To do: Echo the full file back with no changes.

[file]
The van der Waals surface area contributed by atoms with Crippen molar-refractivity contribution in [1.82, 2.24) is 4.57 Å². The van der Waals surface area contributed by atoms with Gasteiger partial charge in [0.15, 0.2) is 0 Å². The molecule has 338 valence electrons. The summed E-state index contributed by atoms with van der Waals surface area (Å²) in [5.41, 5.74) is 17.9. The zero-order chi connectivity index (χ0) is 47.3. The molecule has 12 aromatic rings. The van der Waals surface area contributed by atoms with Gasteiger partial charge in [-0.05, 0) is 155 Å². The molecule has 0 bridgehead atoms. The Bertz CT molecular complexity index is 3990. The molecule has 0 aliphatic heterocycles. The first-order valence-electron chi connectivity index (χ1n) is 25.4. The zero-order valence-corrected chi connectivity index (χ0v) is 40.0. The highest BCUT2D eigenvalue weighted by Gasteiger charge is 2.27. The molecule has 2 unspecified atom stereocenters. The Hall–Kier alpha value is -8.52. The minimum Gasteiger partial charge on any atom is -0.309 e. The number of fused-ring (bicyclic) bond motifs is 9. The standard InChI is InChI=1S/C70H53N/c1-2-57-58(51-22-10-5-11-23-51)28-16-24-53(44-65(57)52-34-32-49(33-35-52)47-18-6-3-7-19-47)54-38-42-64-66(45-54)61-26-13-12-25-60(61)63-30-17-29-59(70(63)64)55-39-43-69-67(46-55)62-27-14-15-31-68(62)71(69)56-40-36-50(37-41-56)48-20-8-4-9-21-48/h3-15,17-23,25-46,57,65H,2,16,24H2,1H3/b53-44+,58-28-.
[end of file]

The van der Waals surface area contributed by atoms with Crippen molar-refractivity contribution in [1.82, 2.24) is 4.57 Å². The van der Waals surface area contributed by atoms with Gasteiger partial charge in [0.15, 0.2) is 0 Å². The molecule has 338 valence electrons. The summed E-state index contributed by atoms with van der Waals surface area (Å²) in [5.41, 5.74) is 17.9. The zero-order chi connectivity index (χ0) is 47.3. The molecule has 12 aromatic rings. The van der Waals surface area contributed by atoms with Gasteiger partial charge in [-0.05, 0) is 155 Å². The molecule has 0 bridgehead atoms. The Bertz CT molecular complexity index is 3990. The molecule has 0 aliphatic heterocycles. The first-order valence-electron chi connectivity index (χ1n) is 25.4. The zero-order valence-corrected chi connectivity index (χ0v) is 40.0. The highest BCUT2D eigenvalue weighted by Gasteiger charge is 2.27. The molecule has 2 unspecified atom stereocenters. The Hall–Kier alpha value is -8.52. The minimum Gasteiger partial charge on any atom is -0.309 e. The number of fused-ring (bicyclic) bond motifs is 9. The standard InChI is InChI=1S/C70H53N/c1-2-57-58(51-22-10-5-11-23-51)28-16-24-53(44-65(57)52-34-32-49(33-35-52)47-18-6-3-7-19-47)54-38-42-64-66(45-54)61-26-13-12-25-60(61)63-30-17-29-59(70(63)64)55-39-43-69-67(46-55)62-27-14-15-31-68(62)71(69)56-40-36-50(37-41-56)48-20-8-4-9-21-48/h3-15,17-23,25-46,57,65H,2,16,24H2,1H3/b53-44+,58-28-.